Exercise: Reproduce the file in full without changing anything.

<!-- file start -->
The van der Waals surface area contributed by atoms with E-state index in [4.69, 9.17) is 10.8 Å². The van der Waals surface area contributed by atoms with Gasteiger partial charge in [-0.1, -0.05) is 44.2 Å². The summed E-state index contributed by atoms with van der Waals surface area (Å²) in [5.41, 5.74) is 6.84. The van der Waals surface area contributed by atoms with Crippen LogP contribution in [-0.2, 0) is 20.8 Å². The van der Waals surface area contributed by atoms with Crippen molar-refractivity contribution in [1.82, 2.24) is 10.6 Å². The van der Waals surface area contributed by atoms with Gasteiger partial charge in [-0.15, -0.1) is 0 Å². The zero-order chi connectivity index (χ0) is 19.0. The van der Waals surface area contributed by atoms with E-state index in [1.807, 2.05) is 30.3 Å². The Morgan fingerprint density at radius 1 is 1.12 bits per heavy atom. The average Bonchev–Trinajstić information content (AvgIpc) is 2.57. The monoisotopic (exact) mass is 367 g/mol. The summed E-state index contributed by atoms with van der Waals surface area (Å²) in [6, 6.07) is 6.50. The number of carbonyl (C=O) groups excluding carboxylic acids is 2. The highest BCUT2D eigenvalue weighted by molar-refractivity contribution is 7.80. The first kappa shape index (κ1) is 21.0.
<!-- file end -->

The van der Waals surface area contributed by atoms with E-state index in [4.69, 9.17) is 10.8 Å². The van der Waals surface area contributed by atoms with Gasteiger partial charge in [-0.1, -0.05) is 44.2 Å². The summed E-state index contributed by atoms with van der Waals surface area (Å²) in [5.41, 5.74) is 6.84. The van der Waals surface area contributed by atoms with Crippen LogP contribution in [-0.2, 0) is 20.8 Å². The van der Waals surface area contributed by atoms with Crippen molar-refractivity contribution in [1.82, 2.24) is 10.6 Å². The van der Waals surface area contributed by atoms with Gasteiger partial charge in [-0.15, -0.1) is 0 Å². The zero-order chi connectivity index (χ0) is 19.0. The van der Waals surface area contributed by atoms with E-state index in [1.807, 2.05) is 30.3 Å². The Morgan fingerprint density at radius 1 is 1.12 bits per heavy atom. The average Bonchev–Trinajstić information content (AvgIpc) is 2.57. The monoisotopic (exact) mass is 367 g/mol. The summed E-state index contributed by atoms with van der Waals surface area (Å²) in [6, 6.07) is 6.50. The number of carbonyl (C=O) groups excluding carboxylic acids is 2. The highest BCUT2D eigenvalue weighted by molar-refractivity contribution is 7.80. The first kappa shape index (κ1) is 21.0.